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MDC-T Conflict Sparks Debate on Opposition Alternatives

  • Ndimyake Mwakalyelye

Movement For Democratic Change supporters captured at one of the party rallies. (File Photo)

Movement For Democratic Change supporters captured at one of the party rallies. (File Photo)

The change and high expectation brought in by the Movement for Democratic Change (MDC), when it entered the political scene in 1999, has been replaced by dismay, as Zimbabweans witness yet another split within the once unified party.

The already splintered MDC led by former Prime Minister Morgan Tsvangirai, has split yet again, following calls by Secretary General Tendai Biti and other members, for Mr. Tsvangirai to step down.

The party first split in October 2005, following the same calls by then Secretary General, Welshman Ncube. The once strong party that gave Zanu-PF and President Robert Mugabe one of the toughest challenges, starting with the parliamentary elections in 2000, followed by the presidential elections in 2002 and 2008.

But analysts say the party’s divisions, aside from allegations of voter fraud, likely cost the party the 2013 elections.

Independent political analyst Ernest Mudzengi says the call by the party’s then Deputy Treasurer-General, Elton Mangoma, for Tsvangirai to step down, set off the chain of events.

“The Elton Mangoma issue, he wrote a letter to the president literally asking him to step down, was the major turning point in that in-fighting.”

Blessing Vava, another Harare-based political analyst, says the MDC was a question of time.

“We saw it coming a few years ago when we realized that the direction the party was now taking was not the correct path.”

Despite reports of cracks within Zanu-PF, Vava says the weakened MDC-T has now exacerbated Zanu-PF’s stronghold in power. In light of this, many are examining alternatives to the labor-based party, to still keep Zanu-PF in check.

Vava says no opposition party or leader, including Lovemore Madhuku’s National Constitutional Assembly, Mavambo/Kusile/Dawn led by former presidential candidate Simba Makoni, or the MDC led Professor Welshman Ncube, can unseat Zanu-PF.

“I don’t think all the parties have what it takes to unseat Robert Mugabe,” Vava says, adding that the parties lack the necessary qualities.

”Politics and the political movement is all about the bets, all about tolerance, it’s all about, at the end of the day, being united, and coming up with a common goal.”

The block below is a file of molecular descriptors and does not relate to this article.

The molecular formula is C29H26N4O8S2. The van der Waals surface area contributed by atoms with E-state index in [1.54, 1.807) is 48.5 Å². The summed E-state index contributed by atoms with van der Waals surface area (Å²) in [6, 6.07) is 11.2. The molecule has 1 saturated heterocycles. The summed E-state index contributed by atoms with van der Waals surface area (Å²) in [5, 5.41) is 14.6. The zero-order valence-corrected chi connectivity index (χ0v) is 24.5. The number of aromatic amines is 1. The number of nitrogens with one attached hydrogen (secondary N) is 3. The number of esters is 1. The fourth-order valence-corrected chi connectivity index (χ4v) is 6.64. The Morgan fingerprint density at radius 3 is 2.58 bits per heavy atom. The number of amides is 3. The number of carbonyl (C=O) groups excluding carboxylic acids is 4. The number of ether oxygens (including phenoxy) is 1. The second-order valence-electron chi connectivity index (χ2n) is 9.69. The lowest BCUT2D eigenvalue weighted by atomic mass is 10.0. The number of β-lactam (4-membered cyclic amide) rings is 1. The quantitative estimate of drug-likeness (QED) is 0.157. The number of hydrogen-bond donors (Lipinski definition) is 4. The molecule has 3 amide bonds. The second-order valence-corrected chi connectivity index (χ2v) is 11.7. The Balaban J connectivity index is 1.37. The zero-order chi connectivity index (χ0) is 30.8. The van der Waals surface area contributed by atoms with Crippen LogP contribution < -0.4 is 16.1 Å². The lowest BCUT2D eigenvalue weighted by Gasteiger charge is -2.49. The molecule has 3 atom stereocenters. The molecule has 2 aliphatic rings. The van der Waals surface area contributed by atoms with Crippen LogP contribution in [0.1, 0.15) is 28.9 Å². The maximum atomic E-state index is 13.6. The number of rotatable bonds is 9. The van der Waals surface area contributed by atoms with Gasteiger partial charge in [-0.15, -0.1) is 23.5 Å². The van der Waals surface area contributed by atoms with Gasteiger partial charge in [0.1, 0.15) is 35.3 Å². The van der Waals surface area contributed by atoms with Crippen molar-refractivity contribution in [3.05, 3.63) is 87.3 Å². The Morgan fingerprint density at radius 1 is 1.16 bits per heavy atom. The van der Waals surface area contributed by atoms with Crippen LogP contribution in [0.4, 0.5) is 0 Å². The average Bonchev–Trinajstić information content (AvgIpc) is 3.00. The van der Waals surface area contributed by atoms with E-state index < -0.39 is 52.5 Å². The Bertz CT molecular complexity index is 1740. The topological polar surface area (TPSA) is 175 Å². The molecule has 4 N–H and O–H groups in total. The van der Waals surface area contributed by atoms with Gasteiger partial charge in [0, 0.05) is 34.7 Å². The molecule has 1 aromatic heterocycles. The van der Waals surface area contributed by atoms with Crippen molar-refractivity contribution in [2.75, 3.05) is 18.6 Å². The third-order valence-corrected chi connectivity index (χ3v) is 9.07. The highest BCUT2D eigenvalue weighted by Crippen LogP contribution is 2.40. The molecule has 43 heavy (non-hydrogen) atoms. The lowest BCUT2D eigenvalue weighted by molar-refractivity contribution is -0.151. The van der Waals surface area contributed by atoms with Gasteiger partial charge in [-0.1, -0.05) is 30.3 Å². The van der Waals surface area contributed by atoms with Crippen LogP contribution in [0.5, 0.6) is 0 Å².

Another challenge facing opposition parties, other than the MDC says Mudzengi, is that Zimbabweans have settled for either Mr. Mugabe or Mr. Tsvangirai.

“Masses on the ground are currently for the MDC or Zanu-PF. So to find another party coming that will seriously challenge the hegemony of these dominant political parties will take time.”

Vava takes a swipe at the country’s civil society, which he says, in the absence of a strong political party or leader, has been too partisan and removed from the plight of the people. Simply, he says, civil society has failed in its civic duty.

“We’ve have seen a civil society that has been a replica of the political parties, be it MDC, be it Zanu-PF. But mostly, a civil society that was mostly driven by what the donor wants – donor resources are what were calling the shots, in the programming instead of programs coming from the people.”

Despite what appears to be a hopeless situation for the MDC-T, Mudzengi says Tsvangirai still enjoys the support of the people, and, internal conflict notwithstanding, could unseat President Mugabe.

“Tsvangirai remains a darling of the masses. He remains widely popular among ordinary Zimbabweans. But it’s one thing to be popular among the masses, and it’s another to be able to wrestle power because issues to do with boardroom politics are also important.”

But Vava argues rather than waiting for the MDC to regroup and re-strengthen, or another party to emerge, Zimbabwe’s best hope for change, has to come from the Zimbabwean people, particularly, its youth.

“The fight within the MDC has absolutely nothing to do with the people of Zimbabwe. They have no solution to address the socio-economic problems that are bedeviling this country. It’s all about occupying the positions of power, that’s what they are fighting for. The people of Zimbabwe it’s now high time they organize themselves to claim their birth place.”